28

July


As a child, I loved the books by Noel Streatfield. I suppose Ballet Shoes is her best-known work, but my favourite is White Boots, a story about skating.

The book starts, “Even when the last of the medicine bottles had been put away and she was supposed to have “had” convalescence, Harriet did not get well.”

I have felt like that, over the past weeks.

February 2017, I finally accepted my bipolar disorder was becoming worse, and my family was suffering. I sought help and was put on mood stabilising medication. This medication has managed the highs, but the lows have still occurred, although much less than before. In December, I had a three-week depressive episode, and in May I dipped again. The colour leached from the world, the soft pedal went down, and reality retreated to the far horizon, leaving me stranded like a starfish abandoned by the tide.

This time, the “down” was longer and deeper. I came up again on 1st July.

Except, I didn’t. The world came back into focus, the sound came back, I could feel again but I was still depressed. My Moodscope buddies all told me my scores had been wobbly ever since Christmas and they did not feel I was well.

Normally, when I come out of a depression, I am immediately back to my bouncy, energetic, optimistic self. This time, and in December, not so much.

I am lucky enough to have a wonderful GP. She is warm, understanding, compassionate, and happy to work with me, rather than for me, to control this condition. I had spoken to her in the middle of the dip, when it became worryingly deep, and she rang me two weeks later to check up on me. I know I am exceptionally fortunate to have this level of service from the overworked NHS and am profoundly grateful.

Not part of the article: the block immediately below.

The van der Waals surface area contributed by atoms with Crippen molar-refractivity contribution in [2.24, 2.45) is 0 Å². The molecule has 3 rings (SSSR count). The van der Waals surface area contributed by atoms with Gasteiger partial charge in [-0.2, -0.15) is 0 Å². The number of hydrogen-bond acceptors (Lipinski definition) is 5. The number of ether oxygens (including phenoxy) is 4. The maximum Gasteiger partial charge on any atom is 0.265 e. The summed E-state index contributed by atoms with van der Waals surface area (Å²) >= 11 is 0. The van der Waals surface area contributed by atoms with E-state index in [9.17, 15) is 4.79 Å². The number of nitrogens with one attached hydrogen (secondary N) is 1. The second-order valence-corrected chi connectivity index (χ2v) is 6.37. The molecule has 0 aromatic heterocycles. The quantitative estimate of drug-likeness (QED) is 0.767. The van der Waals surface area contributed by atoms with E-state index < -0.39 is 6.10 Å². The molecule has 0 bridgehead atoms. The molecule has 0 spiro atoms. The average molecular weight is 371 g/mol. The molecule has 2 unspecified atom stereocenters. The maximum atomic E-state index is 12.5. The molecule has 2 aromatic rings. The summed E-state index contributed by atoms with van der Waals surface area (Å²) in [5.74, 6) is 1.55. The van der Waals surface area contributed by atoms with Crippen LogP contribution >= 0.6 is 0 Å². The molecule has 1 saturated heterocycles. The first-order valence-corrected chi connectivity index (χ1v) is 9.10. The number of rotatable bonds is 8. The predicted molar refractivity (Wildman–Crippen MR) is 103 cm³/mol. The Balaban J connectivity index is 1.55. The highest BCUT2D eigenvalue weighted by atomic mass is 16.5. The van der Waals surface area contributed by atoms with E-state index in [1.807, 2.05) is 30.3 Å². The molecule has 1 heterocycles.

The upshot, and the point of this blog, was that we adjusted my medication and added in an additional anti-depressant. Ten days later, normality is restored, and my energy levels are back.

Perhaps it is the effect of Lockdown; my GP wryly joked she felt it would be beneficial to put antidepressants in the national water supply, just as we have fluoride. Perhaps it is something else. Whatever has caused this additional depression, I am enormously grateful for the medication.

Perhaps you feel your own medication is not working as well as it did. Perhaps you have been struggling on without medication, as I did for so many years. If you are, I would urge you to seek help. Sometimes you need to try several different drugs before you find the right one or the right mix for you, but it is so worth doing.

I hope your GP and any psychiatrist are understanding, knowledgeable and ready to work with you.

Depression and bipolar are medical conditions, just like any other, and the right medication can relieve the symptoms and make life liveable again.

Mary
A Moodscope member.

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